For some insane reason, our Airstream came from the factory with a single-stage charger. When connected to shore power (or a generator), the converter provides both 12V DC power to the Airstream, and also charges the house batteries. As a single-stage converter, it has only one mode: charge.
This single charge mode is neither fast nor smart. It takes a few days to charge the house batteries fully, and then will continue applying the charge, causing the flooded cells to boil and the electrolyte liquid to evaporate.
A bit over a year ago, I had replaced our two Group 24 flooded batteries, and in the following year, our lovely single-stage converter had boiled enough liquid out of the batteries to cause a significant decrease in capacity. I set out to resolve the issue, first with a new set of batteries, and then a converter upgrade.
Our Airstream came with a Parallax 7355 power center. The unit has both a converter in the lower section, and AC and DC distribution panels in the upper section. I found a new converter designed to be a drop-in upgrade to the converter portion of the power center. The Progressive Dynamics 55 amp (PD4655V) unit was the right drop in replacement. I found it first over at bestconverter.com, but I couldn’t get them on the phone to ask about shipping time. I ended up ordering the unit from Amazon (Prime Shipable!) and had it shipped to Heather and Jeff (AudreyAirstream) who lived nearby. (Thanks again!)
I didn’t install the unit till we were in Death Valley, where I pulled out my tools to do the drop in replacement. In hindsight, this was a bad plan. If anything went pear-shaped, the nearest hardware store was quite a drive. Nothing bad happened during the install, and it worked fine.
I used only a screwdriver (with a few assorted tips) and a pair of pliers for the install. The instructions included with the new converter were pretty clear. I removed the old converter, and then moved all the wires from the old DC distribution board to the new DC distribution board. This was the most difficult part, because the old board had the connections on the bottom of the front panel, and the new board had the connections on the top of the distribution panel. Wrangling the huge-gauge wire was a little hard, but manageable.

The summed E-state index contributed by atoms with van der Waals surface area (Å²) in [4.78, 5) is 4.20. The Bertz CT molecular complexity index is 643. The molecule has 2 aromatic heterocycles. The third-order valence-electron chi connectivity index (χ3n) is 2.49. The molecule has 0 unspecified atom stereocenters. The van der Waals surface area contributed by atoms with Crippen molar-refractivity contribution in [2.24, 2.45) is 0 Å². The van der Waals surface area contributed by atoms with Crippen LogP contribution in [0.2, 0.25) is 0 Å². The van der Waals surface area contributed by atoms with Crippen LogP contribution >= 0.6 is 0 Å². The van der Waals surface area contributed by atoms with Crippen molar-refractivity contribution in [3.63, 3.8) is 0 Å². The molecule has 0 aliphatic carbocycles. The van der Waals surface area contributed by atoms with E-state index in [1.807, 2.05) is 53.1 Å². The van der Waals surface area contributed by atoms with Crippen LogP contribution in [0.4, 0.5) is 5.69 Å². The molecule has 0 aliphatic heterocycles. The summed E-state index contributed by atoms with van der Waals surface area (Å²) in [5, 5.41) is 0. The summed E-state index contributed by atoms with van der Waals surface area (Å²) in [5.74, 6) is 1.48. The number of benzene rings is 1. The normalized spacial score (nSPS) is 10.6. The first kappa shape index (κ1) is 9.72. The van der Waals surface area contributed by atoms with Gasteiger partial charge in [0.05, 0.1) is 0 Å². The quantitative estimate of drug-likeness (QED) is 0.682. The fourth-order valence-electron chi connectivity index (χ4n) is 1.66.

The only thing I did different from the instructions was pull out the whole power center unit (only a couple of screws) so that I could loosen the clamp around the wires to the battery. With loose wires, I could manipulate them into their new routing path around the top of the board. Getting the new distribution board screwed back into place took some finagling, as I needed to get the wires positioned just right, and the large-gauge wire was difficult to bend.
After finishing the wire connections, I reconnected the battery and started up the generator. It worked! The new converter board has a LED light on it which indicates it’s status. Constant means bulk charging mode, fast blink means trickle charge (last 90%), and a slow blink means float mode.
It is worth noting that the LED is on all the time, even if no AC is connected and no charging is occurring. For the past few weeks, the light has operated as my poor-man’s battery monitor, at least in the higher stages of charging.
So that’s all there is to it! For only $200ish, I have can reduce my generator time and avoid cooking my batteries.